Tuesday, October 25, 2011
Turkey: The Emerging Regional Hegemon in Middle East
It is not very difficult to observe the rise of a powerful turkey in one of the most volatile and unstable regions on the planet. By simply looking at the past initiatives and foriegn policy shifts in Ankara, one can realize that turkey is set to become as the regional hegemon in middleeast.
Turkey’s vision for the region and for all its external relations evolved during the 1990s and consolidated in the first decade of the 21st century. It’s based largely on Turkey’s economic interests. Turkey became a tiger among economies of the world and has been growing by leaps and bounds. The country does not have oil or gas, so its strength is exporting and it has achieved high growth rates through exports. It is now the 17th largest economy in the world, which is quite remarkable.
Turkey to continue to grow, it needs access to as many markets as it can secure, and it needs stability and peace to interact with these places. This applies to its orientation towards Europe, which is its biggest market, but also its relationships in the north towards the Balkans, Caucuses, and Black Sea area—and its relations with Iran, Iraq, Syria, and the Gulf countries in the Arab world.
The enormouse importance that turkey today places to Middle East has laregely been attributed to their fading dreams of joing the EU. In the last two years we have been witnessing a very radical change of foriegn policy in Ankara, which inculded but not limited to its tough stance against Israel over Gaza war of 2008 and Gaza Flotilla participation of 2010, mediating roles between Syria and Israel, mediating between Iran and West, placing nuclear defense systems, actively supporting the Arab Spring and promoting turkish style of democracy in these countries along side increasing economic ties with the region and helping in reconstruction initiatives in Iraq and Afghanistan.
This does not indicate that turkey is turning away from Europe and the United States, but the country is charting a more Turkish set of interests and positions. Turkey is now more willing to go out on a limb for its beliefs or if they believe it is important for its political and economic interests.
Whereas Turkey may previously been perceived as being somewhat dependent on the West, it no longer sees itself that way. Recenet incursion of turkish military into northern Iraq in pursuit of Kurish guerillas is a clear example of such a self perception by turkey. The withdrawal of US forces from Iraq only seems to have encouraged Turkey’s will to have a strong military presence in its border region with Iraq and possibly to establish a counterweight to Iran’s influence on a Shia-led government in Baghdad.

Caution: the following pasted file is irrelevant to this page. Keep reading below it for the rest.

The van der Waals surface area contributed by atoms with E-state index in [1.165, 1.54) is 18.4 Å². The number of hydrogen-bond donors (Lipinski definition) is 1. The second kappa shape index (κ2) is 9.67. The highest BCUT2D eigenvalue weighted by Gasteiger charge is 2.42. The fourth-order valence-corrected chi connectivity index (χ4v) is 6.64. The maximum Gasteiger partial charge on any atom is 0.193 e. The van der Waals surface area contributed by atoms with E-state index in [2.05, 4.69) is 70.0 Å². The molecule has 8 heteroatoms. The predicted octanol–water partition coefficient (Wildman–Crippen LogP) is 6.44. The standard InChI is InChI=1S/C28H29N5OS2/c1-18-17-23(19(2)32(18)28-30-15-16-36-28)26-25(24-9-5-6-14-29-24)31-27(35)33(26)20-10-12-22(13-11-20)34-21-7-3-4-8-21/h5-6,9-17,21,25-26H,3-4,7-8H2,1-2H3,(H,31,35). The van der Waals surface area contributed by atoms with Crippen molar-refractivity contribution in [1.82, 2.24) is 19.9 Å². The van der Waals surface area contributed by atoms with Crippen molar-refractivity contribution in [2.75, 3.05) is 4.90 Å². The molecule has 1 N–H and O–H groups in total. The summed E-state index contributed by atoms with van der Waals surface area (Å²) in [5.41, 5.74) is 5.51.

Similarly, Erdogan's recent visits to Egypt, Libya and Tunisia and the way these newly established regimes embraced him signals to turkey's new claim of Regional Hegemony. But, the question here is will turkey's new position be acceptable to other relevant powers such as; Iran, Saudi Arabia and Israel in the region? And what about the United States? will it see this rise as benefetial? or will try to contain the rise of turkey through balancing? The answer to these questions are not clear at present and will be a subject of a lenghty debate which may not be feasable to mention here.
However, I strongly encourage the United States to cautiousely embrace the new role of turkey as a regional hegemon and to chart out a new working relations with this moderate islamic, popular and powerful country in the region. I suggest that United States should invest in turkey's future role as protectorate of U.S. interests in the region. Since turkey has more appeal to the public in this region, it is for the interest of the united states to seek turkey's role in order to solve some of the middle East issues.
United States must first work in normalization of Turkey's relation with Israel, which will avoid further tensions in the region or possible standoffs between Israel and Turkey which may lead to tensions between Washington and Ankara. United States should encourage and support the Ankara's initiatives in bringing about a nuclear agreement between Iran and West, which may prove to be successful given the proximity of the two countries and their shared interest in maintaining peace and stabality in the region.
Over all, Turkey has an enormously important role to play in the region. It could be a bridge between the West and the East, between Islam and Modernity, and between Israel and the Arabs. But, there is always the danger of "Power Corrupts", which means the United States would still need to keep its influence in the region and help turkey evolve as a responsible regional hegemon.